Russian prosecutors on Thursday were investigating a journalist who jokingly appealed to President Vladimir Putin to send troops to his region of Vologda to liberate its population from corrupt officials.
In a witty appeal posted on Facebook this month, Roman Romanenko, chief editor of a local newspaper, added the Kremlin would not face any international sanctions if it improved the lives of Russians in the region around the city of Vologda, located some 500 kilometres (300 miles) to the northeast of Moscow.
A spokeswoman for the Vologda prosecutors, Oxana Vinogradova, told AFP that investigators were conducting a probe into the journalist's appeal "in accordance with the requirements of the current legislation".
The probe has been launched following a request of Vologda region governor Oleg Kuvshinnikov, she added.
Romanenko posted the bitterly ironic joke on Facebook after Putin sent troops to Ukraine's Russian-speaking peninsula of Crimea, noting Moscow needed to protect compatriots following a popular uprising in Kiev.
Speaking to AFP, Romanenko said he had been questioned by investigators on Monday, noting that the entire conversation was awkward.
"It's like trying to explain a joke to a man without a sense of humour," he said.
Romanenko, who is chief editor of Vologda's Premier newspaper, said that even though he realised that it would be difficult to prosecute him over the joke, he was still concerned.
"I am seeing the worsening atmosphere in Russia," he said. "It reminds me of the time of my parents' youth," he noted, referring to the Soviet times when authorities brooked no dissent.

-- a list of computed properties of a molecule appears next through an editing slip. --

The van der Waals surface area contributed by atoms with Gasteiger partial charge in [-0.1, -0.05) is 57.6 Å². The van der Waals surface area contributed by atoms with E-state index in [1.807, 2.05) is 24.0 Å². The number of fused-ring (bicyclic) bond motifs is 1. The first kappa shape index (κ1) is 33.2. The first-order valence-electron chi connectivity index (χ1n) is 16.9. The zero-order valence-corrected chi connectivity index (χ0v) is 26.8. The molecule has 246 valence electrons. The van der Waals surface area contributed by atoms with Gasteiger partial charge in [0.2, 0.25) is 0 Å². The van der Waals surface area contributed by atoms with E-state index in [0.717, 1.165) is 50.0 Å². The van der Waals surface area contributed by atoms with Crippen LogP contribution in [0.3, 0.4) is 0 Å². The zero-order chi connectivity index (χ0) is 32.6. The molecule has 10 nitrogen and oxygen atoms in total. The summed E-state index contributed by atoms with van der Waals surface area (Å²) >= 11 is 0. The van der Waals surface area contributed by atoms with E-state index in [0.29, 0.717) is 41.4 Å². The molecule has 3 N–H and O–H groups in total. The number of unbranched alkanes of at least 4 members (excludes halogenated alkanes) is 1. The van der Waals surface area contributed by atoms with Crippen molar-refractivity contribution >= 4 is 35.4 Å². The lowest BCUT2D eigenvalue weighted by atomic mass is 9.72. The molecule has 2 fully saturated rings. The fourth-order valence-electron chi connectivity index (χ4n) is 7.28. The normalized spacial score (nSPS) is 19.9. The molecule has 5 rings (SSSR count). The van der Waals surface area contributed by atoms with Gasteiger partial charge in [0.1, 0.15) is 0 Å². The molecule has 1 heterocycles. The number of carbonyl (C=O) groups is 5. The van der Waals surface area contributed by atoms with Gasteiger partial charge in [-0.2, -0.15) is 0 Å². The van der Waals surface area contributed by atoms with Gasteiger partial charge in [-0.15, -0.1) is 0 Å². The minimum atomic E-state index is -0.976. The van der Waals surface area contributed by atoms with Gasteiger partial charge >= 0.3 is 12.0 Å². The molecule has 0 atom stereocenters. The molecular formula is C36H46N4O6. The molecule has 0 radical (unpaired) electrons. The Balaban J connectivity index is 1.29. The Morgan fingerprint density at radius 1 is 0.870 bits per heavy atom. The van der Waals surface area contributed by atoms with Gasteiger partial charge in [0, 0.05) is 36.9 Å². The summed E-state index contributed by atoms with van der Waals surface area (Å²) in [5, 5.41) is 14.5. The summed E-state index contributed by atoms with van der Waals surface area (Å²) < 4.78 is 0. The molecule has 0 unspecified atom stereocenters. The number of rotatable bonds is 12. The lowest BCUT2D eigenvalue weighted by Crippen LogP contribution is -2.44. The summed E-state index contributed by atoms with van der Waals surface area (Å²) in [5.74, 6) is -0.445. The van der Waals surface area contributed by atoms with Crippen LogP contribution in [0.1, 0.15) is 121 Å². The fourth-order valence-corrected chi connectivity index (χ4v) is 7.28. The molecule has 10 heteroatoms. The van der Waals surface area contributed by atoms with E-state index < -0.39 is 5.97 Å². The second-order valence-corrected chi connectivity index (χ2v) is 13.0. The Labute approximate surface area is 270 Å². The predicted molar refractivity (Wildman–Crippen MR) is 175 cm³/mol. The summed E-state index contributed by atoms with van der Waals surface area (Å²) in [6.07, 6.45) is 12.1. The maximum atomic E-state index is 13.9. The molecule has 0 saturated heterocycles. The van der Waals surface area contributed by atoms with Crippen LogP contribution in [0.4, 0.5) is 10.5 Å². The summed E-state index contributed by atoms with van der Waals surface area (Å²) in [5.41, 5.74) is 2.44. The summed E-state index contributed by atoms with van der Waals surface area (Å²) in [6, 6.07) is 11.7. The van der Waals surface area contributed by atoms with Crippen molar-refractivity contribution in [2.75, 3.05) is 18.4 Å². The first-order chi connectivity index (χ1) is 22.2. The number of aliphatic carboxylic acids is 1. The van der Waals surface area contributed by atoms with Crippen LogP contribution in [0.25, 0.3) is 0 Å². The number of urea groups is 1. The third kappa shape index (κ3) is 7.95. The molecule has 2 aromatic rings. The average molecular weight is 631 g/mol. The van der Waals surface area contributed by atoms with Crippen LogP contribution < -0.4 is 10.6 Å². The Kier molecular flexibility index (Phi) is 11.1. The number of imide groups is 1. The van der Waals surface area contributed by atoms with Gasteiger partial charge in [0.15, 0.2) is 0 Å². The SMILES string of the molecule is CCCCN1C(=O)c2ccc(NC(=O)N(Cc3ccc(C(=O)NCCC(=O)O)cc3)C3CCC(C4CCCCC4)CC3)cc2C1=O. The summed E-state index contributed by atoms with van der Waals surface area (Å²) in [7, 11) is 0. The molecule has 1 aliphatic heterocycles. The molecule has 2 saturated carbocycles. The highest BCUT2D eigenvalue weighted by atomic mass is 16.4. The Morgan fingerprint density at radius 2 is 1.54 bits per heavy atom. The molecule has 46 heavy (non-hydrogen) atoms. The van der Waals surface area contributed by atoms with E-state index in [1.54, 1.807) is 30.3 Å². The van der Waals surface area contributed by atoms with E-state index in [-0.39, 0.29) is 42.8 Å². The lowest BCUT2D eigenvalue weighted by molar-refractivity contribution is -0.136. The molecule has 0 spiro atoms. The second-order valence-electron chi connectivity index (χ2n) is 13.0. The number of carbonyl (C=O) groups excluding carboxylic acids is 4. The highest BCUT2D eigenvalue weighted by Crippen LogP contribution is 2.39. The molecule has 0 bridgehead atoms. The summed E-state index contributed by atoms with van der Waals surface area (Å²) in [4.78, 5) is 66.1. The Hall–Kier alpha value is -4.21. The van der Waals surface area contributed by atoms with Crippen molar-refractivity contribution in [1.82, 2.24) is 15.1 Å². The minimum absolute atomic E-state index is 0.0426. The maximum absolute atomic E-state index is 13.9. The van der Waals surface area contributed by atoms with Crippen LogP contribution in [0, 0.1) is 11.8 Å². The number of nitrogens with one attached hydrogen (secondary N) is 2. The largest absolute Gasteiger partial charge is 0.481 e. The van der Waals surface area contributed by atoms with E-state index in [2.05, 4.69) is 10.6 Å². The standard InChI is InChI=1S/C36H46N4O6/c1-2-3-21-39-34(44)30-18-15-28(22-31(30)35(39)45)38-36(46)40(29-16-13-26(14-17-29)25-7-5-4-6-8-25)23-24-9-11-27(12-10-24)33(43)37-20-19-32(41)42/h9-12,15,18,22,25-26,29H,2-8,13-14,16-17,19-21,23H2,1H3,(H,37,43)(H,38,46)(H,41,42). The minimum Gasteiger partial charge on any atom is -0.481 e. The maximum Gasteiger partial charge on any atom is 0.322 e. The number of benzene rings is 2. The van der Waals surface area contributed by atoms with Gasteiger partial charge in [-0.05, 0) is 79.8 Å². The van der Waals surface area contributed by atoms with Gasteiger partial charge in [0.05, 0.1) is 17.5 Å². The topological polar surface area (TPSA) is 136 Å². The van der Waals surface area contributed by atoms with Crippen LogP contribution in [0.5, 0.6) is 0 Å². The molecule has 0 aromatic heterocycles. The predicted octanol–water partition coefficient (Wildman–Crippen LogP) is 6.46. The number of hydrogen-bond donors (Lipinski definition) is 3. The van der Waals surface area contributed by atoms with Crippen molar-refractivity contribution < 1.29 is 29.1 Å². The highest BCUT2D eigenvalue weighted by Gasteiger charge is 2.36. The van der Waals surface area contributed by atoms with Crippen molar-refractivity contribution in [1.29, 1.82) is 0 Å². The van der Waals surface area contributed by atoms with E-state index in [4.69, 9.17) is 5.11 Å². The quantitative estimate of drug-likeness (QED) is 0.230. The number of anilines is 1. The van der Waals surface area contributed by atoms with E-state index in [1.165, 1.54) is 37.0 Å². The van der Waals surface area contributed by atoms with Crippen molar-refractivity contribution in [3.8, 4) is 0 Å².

- Letter went viral -
His humorous but sarcastic letter written on behalf of "the residents of the Vologda region" went viral on the Russian Internet and was also published on the website of top opposition newspaper Novaya Gazeta.
"Everyone here is a Russian speaker and our rights are severely violated," the letter said.
"Our sick cannot get the medicine and treatment they need, the level of our education is decreasing every year, children's clubs and interest groups are closing, (and) agriculture has virtually been destroyed.
"We are suffering a lot."
"But the occupiers, who have seized power with the help of dishonest elections, are not doing anything for the conquered people."
"We would be very grateful to you and can guarantee that there won't be any guerilla war against liberators," he said.
The letter also asked whether it would be possible to spend the money earmarked for improving the lives of people in Crimea on medicine and education in the Vologda region.
The day he was questioned derogatory graffiti reading "Stop Maidan" appeared on the door of his apartment in Vologda.
The Maidan is a Ukrainian name for Kiev's Independence Square which has become the focal point of a popular uprising that ousted Moscow-backed President Viktor Yanukovych from power last month.
Leaflets calling the journalist "a Ukrainian" and "a Jew" and urging his neighbours to be vigilant were stuffed in the mailboxes of his apartment building.
The probe comes amid an ongoing crackdown on independent online media, the last bastion of free speech in Russia.
In a historic address marking Russia's taking of Crimea, Putin this week warned of a "fifth column," referring to his critics.